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   ARTICLE   |   From Scotsman Guide Residential Edition   |   June 2013

Are Bigger Loans Better for Business?

The time may be right to jump into the jumbo market

Are Bigger Loans Better for Business?

The housing crisis affected every corner of the mortgage industry, but especially the jumbo-loan niche. After the mortgage meltdown, credit was tight, and lenders were often unwilling to take on the additional risk jumbo loans presented. Rates for this product were high, and availability was low.
But the market seems to have turned a corner, and the trumpets signaling the return of jumbo loans have been sounded. Now just may be the right time to jump into the jumbo business.

There are many signs that jumbo is back — and in a big way. For the four weeks ending this past February 22, for instance, jumbo activity was up 60 percent year over year, according to Mortgage Daily. For further perspective, lenders issued an estimated $148 billion in private jumbo mortgages in the first nine months of 2012, a year-over-year increase of 23.3 percent, according to Inside Mortgage Finance. 

What’s more, many industry professionals expect this high volume of jumbo lending to continue this year, especially if interest rates for this product remain low. Jumbo rates have been decreasing steadily for the past several years, according to Fixed rates on 30-year private jumbo mortgages averaged 3.92 percent for the week ending this past Dec. 21, down from 4.61 percent in the same week in December 2011, and 5.58 percent in the same time frame in 2010.

In short, if you haven’t taken the plunge into the jumbo market yet, there may be no better time than now. Mortgage brokers and originators who are interested in this niche should consider the following four factors, all of which may prove to be especially favorable to the jumbo market.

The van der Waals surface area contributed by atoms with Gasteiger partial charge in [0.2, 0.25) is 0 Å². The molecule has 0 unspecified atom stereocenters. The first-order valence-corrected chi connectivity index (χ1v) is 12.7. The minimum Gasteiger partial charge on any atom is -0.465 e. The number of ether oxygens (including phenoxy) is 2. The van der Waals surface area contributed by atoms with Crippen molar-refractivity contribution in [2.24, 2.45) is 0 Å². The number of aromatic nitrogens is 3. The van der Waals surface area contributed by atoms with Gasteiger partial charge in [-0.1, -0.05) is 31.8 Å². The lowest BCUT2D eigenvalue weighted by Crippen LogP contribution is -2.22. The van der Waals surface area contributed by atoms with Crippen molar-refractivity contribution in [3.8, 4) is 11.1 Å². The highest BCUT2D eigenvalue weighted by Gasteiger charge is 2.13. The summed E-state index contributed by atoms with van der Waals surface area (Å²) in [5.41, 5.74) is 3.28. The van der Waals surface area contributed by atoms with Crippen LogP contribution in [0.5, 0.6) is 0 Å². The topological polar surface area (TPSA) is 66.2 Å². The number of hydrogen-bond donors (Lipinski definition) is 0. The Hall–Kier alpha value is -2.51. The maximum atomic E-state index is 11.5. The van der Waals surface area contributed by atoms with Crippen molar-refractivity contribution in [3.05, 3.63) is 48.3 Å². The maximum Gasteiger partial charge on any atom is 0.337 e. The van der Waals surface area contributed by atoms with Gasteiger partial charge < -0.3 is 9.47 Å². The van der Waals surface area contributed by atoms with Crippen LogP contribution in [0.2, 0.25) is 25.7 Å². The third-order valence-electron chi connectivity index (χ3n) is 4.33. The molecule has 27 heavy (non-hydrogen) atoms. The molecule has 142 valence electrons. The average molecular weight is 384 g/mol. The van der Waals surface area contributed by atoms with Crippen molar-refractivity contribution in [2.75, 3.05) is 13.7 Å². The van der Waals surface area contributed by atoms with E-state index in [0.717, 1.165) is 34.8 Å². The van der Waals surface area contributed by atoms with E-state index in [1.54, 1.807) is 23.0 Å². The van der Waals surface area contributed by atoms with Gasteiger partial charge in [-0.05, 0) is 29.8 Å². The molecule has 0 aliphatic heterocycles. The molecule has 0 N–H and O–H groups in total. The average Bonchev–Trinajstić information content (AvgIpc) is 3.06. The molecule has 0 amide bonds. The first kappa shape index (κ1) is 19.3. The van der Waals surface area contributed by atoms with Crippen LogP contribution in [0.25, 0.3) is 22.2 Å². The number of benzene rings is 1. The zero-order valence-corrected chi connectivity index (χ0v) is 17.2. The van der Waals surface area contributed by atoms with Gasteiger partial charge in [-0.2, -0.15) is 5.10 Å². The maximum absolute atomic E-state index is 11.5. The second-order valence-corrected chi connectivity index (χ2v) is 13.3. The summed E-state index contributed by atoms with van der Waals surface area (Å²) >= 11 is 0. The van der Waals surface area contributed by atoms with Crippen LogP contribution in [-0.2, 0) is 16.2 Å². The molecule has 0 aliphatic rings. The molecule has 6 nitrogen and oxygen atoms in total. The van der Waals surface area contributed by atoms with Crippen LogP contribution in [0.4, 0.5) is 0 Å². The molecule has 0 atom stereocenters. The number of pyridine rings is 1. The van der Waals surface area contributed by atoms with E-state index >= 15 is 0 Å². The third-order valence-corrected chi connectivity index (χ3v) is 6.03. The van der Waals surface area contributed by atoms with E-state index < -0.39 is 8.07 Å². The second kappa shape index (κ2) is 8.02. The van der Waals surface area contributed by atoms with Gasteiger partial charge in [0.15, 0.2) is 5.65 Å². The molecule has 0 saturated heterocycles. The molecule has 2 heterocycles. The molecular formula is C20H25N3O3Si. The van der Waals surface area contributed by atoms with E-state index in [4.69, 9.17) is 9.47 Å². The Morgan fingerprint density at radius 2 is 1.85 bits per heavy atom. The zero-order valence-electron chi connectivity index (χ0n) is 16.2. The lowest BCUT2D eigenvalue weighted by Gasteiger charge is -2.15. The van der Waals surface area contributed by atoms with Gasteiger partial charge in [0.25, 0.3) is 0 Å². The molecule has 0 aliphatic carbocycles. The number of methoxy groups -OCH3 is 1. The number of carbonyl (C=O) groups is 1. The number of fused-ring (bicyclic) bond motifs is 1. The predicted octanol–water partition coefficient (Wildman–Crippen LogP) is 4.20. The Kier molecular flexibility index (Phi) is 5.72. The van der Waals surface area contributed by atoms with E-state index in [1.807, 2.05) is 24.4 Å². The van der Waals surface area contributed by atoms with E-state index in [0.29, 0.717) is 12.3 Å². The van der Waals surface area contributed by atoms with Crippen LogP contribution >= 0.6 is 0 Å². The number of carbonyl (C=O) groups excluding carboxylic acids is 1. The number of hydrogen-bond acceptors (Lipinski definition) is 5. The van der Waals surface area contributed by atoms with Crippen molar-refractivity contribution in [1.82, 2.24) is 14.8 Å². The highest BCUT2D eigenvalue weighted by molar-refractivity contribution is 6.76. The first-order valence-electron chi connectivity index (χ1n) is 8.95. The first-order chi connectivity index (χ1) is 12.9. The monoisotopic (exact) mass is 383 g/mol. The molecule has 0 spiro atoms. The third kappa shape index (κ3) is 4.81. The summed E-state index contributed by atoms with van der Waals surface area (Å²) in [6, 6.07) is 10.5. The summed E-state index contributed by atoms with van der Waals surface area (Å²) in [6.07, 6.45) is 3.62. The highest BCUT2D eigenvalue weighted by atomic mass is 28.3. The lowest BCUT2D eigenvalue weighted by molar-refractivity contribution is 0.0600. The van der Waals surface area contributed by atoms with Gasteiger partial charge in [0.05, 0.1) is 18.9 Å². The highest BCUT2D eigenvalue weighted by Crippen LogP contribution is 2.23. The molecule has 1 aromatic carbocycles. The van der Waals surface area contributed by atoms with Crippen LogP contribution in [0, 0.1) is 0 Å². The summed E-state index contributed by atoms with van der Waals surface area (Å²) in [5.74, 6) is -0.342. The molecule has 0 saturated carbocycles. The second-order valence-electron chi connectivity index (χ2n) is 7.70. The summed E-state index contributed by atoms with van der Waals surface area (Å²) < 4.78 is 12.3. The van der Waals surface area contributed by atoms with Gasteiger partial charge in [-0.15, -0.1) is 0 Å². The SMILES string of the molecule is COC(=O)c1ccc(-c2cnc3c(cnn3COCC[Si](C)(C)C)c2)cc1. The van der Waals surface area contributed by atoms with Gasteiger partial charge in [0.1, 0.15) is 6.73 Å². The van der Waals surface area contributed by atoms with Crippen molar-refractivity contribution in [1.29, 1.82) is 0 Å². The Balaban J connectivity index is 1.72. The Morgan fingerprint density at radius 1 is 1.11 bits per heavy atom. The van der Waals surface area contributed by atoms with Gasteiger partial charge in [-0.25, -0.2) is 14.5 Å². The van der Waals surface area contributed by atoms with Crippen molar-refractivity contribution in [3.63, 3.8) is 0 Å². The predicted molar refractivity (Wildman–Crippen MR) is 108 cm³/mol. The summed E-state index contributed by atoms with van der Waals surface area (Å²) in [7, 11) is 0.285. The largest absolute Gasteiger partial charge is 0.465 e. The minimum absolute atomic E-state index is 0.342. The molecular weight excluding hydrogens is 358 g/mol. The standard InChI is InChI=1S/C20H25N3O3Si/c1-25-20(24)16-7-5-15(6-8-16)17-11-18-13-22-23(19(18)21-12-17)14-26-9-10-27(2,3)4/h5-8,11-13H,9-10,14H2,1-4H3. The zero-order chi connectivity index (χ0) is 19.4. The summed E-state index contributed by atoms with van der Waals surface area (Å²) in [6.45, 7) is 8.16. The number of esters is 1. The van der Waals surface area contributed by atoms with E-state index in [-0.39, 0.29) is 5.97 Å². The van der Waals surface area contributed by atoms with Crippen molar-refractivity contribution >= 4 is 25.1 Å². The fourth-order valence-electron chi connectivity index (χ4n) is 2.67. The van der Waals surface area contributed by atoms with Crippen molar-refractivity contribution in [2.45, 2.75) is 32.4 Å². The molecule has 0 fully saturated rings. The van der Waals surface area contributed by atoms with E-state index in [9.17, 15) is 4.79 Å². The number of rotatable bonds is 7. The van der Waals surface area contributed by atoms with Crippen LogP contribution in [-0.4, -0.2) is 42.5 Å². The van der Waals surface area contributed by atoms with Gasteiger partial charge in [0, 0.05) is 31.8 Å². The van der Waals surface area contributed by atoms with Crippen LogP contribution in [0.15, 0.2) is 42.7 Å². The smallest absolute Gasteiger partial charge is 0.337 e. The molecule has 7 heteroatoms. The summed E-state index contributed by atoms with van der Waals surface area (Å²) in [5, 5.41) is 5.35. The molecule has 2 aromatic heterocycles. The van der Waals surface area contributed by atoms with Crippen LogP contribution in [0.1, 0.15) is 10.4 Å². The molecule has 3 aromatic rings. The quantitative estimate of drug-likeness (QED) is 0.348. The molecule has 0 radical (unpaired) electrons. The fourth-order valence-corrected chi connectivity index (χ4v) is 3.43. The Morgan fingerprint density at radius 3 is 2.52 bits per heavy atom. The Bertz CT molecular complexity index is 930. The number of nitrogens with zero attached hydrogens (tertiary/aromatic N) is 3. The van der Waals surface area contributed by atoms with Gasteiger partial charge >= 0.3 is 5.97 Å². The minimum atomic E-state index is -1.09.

QM’s minimized impact

Although it’s true that underwriting standards are much tighter for jumbo products than other types of loans, that doesn’t necessarily mean that the new qualified mortgage (QM) standards will further restrict the jumbo market. In fact, many fixed-rate jumbo underwriting guidelines already meet QM standards.

"When underwriting guidelines are properly followed, jumbo loans have a very low default risk." 

Generally, the jumbo products that could be affected by QM are the more exotic ones — for instance, interest-only loans, adjustable-rate loans, etc. Lack of investor demand, however, is making these kinds of products on both the jumbo and non-jumbo side archaic, so QM’s net effect even on these loan types likely will be minimal. In addition, when underwriting guidelines are properly followed, jumbo loans have a very low default risk. This is another reason why QM bodes well for the jumbo market, as under the QM standards, delinquent borrowers will face even greater challenges in placing blame on the lender for default when there is a demonstrable history of on-time payments.

Investor demand

Because of the industry’s tightened underwriting requirements, many investors currently are feeling confident about the long-term performance of jumbo loans. In addition, low interest rates and pent-up demand have further enhanced jumbo’s attractiveness to many investors.